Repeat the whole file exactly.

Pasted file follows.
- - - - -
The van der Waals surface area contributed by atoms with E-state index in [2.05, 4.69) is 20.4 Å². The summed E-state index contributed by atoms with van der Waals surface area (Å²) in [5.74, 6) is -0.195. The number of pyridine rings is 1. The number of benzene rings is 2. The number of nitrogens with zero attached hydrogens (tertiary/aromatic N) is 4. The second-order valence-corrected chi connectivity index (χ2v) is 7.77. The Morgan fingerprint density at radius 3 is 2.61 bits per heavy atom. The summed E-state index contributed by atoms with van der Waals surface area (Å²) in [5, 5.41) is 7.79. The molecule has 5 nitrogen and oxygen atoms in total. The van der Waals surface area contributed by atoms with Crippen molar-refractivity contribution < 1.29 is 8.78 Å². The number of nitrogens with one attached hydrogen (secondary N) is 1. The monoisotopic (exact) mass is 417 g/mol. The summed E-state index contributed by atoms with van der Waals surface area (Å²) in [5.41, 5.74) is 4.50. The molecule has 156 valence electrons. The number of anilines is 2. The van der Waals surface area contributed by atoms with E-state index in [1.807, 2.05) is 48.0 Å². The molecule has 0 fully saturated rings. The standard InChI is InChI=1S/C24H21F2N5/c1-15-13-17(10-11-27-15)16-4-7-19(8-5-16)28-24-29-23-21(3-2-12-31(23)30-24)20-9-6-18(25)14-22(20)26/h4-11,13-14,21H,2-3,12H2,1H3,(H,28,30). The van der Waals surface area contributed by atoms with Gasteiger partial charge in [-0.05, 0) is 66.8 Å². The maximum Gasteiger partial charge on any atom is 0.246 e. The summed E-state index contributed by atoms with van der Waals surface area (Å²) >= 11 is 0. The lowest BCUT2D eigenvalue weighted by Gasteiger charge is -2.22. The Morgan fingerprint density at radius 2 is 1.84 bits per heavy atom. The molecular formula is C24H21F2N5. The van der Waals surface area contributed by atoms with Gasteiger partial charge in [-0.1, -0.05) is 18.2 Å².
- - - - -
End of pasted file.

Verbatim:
The van der Waals surface area contributed by atoms with E-state index in [2.05, 4.69) is 20.4 Å². The summed E-state index contributed by atoms with van der Waals surface area (Å²) in [5.74, 6) is -0.195. The number of pyridine rings is 1. The number of benzene rings is 2. The number of nitrogens with zero attached hydrogens (tertiary/aromatic N) is 4. The second-order valence-corrected chi connectivity index (χ2v) is 7.77. The Morgan fingerprint density at radius 3 is 2.61 bits per heavy atom. The summed E-state index contributed by atoms with van der Waals surface area (Å²) in [5, 5.41) is 7.79. The molecule has 5 nitrogen and oxygen atoms in total. The van der Waals surface area contributed by atoms with Crippen molar-refractivity contribution < 1.29 is 8.78 Å². The number of nitrogens with one attached hydrogen (secondary N) is 1. The monoisotopic (exact) mass is 417 g/mol. The summed E-state index contributed by atoms with van der Waals surface area (Å²) in [5.41, 5.74) is 4.50. The molecule has 156 valence electrons. The number of anilines is 2. The van der Waals surface area contributed by atoms with E-state index in [1.807, 2.05) is 48.0 Å². The molecule has 0 fully saturated rings. The standard InChI is InChI=1S/C24H21F2N5/c1-15-13-17(10-11-27-15)16-4-7-19(8-5-16)28-24-29-23-21(3-2-12-31(23)30-24)20-9-6-18(25)14-22(20)26/h4-11,13-14,21H,2-3,12H2,1H3,(H,28,30). The van der Waals surface area contributed by atoms with Gasteiger partial charge in [-0.05, 0) is 66.8 Å². The maximum Gasteiger partial charge on any atom is 0.246 e. The summed E-state index contributed by atoms with van der Waals surface area (Å²) >= 11 is 0. The lowest BCUT2D eigenvalue weighted by Gasteiger charge is -2.22. The Morgan fingerprint density at radius 2 is 1.84 bits per heavy atom. The molecular formula is C24H21F2N5. The van der Waals surface area contributed by atoms with Gasteiger partial charge in [-0.1, -0.05) is 18.2 Å².